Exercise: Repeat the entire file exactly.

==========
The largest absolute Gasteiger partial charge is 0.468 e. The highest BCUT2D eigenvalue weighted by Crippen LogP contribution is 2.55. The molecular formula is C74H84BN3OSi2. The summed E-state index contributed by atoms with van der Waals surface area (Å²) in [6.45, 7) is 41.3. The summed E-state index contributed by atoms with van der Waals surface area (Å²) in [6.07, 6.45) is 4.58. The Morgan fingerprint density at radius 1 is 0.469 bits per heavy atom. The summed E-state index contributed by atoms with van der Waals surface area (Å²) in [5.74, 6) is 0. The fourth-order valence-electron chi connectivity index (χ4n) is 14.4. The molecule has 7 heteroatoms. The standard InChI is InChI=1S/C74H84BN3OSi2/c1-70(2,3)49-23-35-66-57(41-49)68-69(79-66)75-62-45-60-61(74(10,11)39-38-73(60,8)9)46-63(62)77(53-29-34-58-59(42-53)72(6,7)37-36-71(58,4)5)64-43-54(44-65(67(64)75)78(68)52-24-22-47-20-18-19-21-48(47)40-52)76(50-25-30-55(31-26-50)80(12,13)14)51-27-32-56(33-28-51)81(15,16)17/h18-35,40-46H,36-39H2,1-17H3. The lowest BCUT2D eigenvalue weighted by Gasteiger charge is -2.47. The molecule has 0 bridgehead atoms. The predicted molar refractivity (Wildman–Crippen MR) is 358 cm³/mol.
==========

The largest absolute Gasteiger partial charge is 0.468 e. The highest BCUT2D eigenvalue weighted by Crippen LogP contribution is 2.55. The molecular formula is C74H84BN3OSi2. The summed E-state index contributed by atoms with van der Waals surface area (Å²) in [6.45, 7) is 41.3. The summed E-state index contributed by atoms with van der Waals surface area (Å²) in [6.07, 6.45) is 4.58. The Morgan fingerprint density at radius 1 is 0.469 bits per heavy atom. The summed E-state index contributed by atoms with van der Waals surface area (Å²) in [5.74, 6) is 0. The fourth-order valence-electron chi connectivity index (χ4n) is 14.4. The molecule has 7 heteroatoms. The standard InChI is InChI=1S/C74H84BN3OSi2/c1-70(2,3)49-23-35-66-57(41-49)68-69(79-66)75-62-45-60-61(74(10,11)39-38-73(60,8)9)46-63(62)77(53-29-34-58-59(42-53)72(6,7)37-36-71(58,4)5)64-43-54(44-65(67(64)75)78(68)52-24-22-47-20-18-19-21-48(47)40-52)76(50-25-30-55(31-26-50)80(12,13)14)51-27-32-56(33-28-51)81(15,16)17/h18-35,40-46H,36-39H2,1-17H3. The lowest BCUT2D eigenvalue weighted by Gasteiger charge is -2.47. The molecule has 0 bridgehead atoms. The predicted molar refractivity (Wildman–Crippen MR) is 358 cm³/mol.